Personal data of 50 million Facebook users was handed out to Cambridge Analytica, a political consulting firm in the UK, in breach of the terms governing the use of such data. The firm, hired by President Trump's campaign in 2016, is suspected of exploiting the data by launching behaviorally targeted political messages to prospective voters.
The collection of personal data began in 2014 through an online Facebook app for personality tests called "thisisyourdigitallife". The app was developed by a researcher from Cambridge University and distributed as a tool that offers psychological prediction. It gained over one quarter of a million direct users, but also collected data about their Facebook friends and the ‘likes’ that those friends tagged, amounting to tens of millions of users. Although Facebook provided the option to block the app's access to user personal data, Facebook's default settings at that time granted such access.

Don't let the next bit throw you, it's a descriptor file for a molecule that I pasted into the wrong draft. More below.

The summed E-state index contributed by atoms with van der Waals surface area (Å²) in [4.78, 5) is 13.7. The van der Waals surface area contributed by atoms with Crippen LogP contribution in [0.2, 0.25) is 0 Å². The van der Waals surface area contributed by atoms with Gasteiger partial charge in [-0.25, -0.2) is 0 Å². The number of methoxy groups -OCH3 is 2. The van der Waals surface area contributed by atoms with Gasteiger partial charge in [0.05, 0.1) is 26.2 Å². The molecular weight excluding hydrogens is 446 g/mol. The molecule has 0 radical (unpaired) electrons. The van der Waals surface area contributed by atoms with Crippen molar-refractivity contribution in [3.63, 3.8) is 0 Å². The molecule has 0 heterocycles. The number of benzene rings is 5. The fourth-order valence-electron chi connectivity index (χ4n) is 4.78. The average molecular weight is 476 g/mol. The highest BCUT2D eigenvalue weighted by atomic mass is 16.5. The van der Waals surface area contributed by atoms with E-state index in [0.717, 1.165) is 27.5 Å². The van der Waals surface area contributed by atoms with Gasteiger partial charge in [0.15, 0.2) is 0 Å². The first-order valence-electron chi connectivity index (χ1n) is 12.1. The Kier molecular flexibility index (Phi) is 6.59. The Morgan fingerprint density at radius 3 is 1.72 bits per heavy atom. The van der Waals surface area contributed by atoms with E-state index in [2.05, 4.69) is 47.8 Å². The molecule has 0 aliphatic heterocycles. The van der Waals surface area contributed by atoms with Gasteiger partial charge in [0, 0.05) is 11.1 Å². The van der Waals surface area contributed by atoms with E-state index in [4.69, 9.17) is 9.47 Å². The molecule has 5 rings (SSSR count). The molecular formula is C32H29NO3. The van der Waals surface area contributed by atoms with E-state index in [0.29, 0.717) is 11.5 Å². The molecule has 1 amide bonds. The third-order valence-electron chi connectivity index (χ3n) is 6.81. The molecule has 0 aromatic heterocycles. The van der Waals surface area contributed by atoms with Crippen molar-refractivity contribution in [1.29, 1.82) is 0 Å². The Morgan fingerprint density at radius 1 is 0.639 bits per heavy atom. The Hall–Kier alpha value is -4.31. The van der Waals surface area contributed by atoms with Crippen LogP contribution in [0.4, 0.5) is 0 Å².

The U.S. Federal Trade Commission (FTC) has launched an investigation regarding the privacy practices of Facebook, particularly in connection with the Cambridge Analytica affair. In parallel, The European Commission demanded that Facebook provide answers regarding the impact the data leak has had on European residents and whether the misuse of data could recur nowadays. A UK parliamentary committee on media has summoned Facebook’s CEO, Mark Zuckerberg, to testify.
The Israeli Privacy Protection Authority also announced that it has opened an administrative investigation into whether Facebook unlawfully used personal information of Israeli users in violation of the Israeli Privacy Protection Law.